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George Frederic HANDEL
Messiah - Oratorio in three parts, complete
Heather Harper (sop)
Helen Watts (alto)
John Wakefield (ten)
John Shirley-Quirk (bass)
London Symphony Chorus
(John Alldis, chorus master)
London Symphony Orchestra/Sir Colin Davis
Philips 50 Great Recordings 464 703-2, 2CDs [144.03]
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This recording was first issued in 1966 and its last appearance was as a Philips Duo. It is attractively presented in a slim format double jewel case; it comes complete with interesting notes by Bernard Jacobson and with a libretto. Unfortunately the notes and libretto are badly printed on cheap paper.

When it first appeared in 1966 this version was hailed as the first of a new generation of more authentic recordings. A few weeks later came a recording by Sir Charles Mackerras which used a chamber orchestra and small chorus and used a new 'authentic' version by Basil Lam. At that time I preferred the Mackerras version and now, 35 years later, after we have all become much more used to authentic instrumentation and a more historic approach to this glorious music, my original preference has, if anything, been strengthened. Perhaps it is more accurate to think of the Davis version as being the last of the older approach rather than the first of a new order. The problem lies not only with the large orchestra (even though the LSO was then at its peak) and correspondingly big choir, but rather with a rhythmically inflexible and heavy interpretation. Sir Thomas Beecham has demonstrated that you do not have to obsessed with authenticity to get the best out of Handel's music - flexibility of rhythm and phrasing is all important.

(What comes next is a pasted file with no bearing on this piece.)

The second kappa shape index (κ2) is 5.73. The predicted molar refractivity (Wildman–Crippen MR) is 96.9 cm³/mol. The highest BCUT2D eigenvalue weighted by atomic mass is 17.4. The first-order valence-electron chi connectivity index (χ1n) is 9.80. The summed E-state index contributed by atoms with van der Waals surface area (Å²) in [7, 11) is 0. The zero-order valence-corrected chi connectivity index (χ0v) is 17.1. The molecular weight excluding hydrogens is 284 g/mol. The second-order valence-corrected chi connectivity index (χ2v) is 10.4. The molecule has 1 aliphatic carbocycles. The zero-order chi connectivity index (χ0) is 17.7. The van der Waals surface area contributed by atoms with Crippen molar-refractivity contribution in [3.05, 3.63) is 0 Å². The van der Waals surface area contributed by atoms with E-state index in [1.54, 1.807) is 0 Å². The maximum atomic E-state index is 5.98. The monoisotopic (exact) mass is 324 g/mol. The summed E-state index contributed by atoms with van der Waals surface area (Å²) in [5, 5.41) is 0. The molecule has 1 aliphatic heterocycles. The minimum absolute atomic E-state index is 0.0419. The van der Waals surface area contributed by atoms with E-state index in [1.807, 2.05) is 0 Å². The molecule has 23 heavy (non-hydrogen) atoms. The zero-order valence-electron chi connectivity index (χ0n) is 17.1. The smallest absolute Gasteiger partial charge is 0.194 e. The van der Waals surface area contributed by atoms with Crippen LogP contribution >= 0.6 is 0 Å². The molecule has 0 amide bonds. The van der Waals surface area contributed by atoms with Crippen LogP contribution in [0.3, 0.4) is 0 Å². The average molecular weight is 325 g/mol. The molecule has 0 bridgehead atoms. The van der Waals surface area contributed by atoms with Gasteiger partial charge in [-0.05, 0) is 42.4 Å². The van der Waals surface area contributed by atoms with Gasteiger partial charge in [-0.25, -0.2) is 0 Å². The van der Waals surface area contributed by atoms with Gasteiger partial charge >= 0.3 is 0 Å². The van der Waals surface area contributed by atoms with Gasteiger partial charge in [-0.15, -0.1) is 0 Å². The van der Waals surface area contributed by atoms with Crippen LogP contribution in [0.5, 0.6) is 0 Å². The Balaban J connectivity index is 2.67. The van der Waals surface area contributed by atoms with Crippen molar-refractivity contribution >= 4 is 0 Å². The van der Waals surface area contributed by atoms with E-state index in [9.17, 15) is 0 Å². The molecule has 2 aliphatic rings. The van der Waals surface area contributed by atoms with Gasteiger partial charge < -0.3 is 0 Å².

However the set has very strong virtues and these lie with the singing, both of the choir and of the soloists. The London Symphony Chorus under the direction of John Alldis makes a strong contribution in scale with that of the orchestra. The chorus 'For unto us' is particularly well done; 'Hallelujah' sounds well in the traditional manner but suffers towards the end from over-exuberant percussion. Heather Harper, Helen Watts and John Shirley-Quirk were all at the height of their powers at this period and John Wakefield also fits in well. There is no doubt that the glories of the solo singing are a major attraction of this issue.

The recording is very clear in this 24 Bit digital transfer, only the slightest hint of fizz at climaxes betrays the age of the original analogue recording, and again the sound of the soloists is particularly impressive.

Arthur Baker

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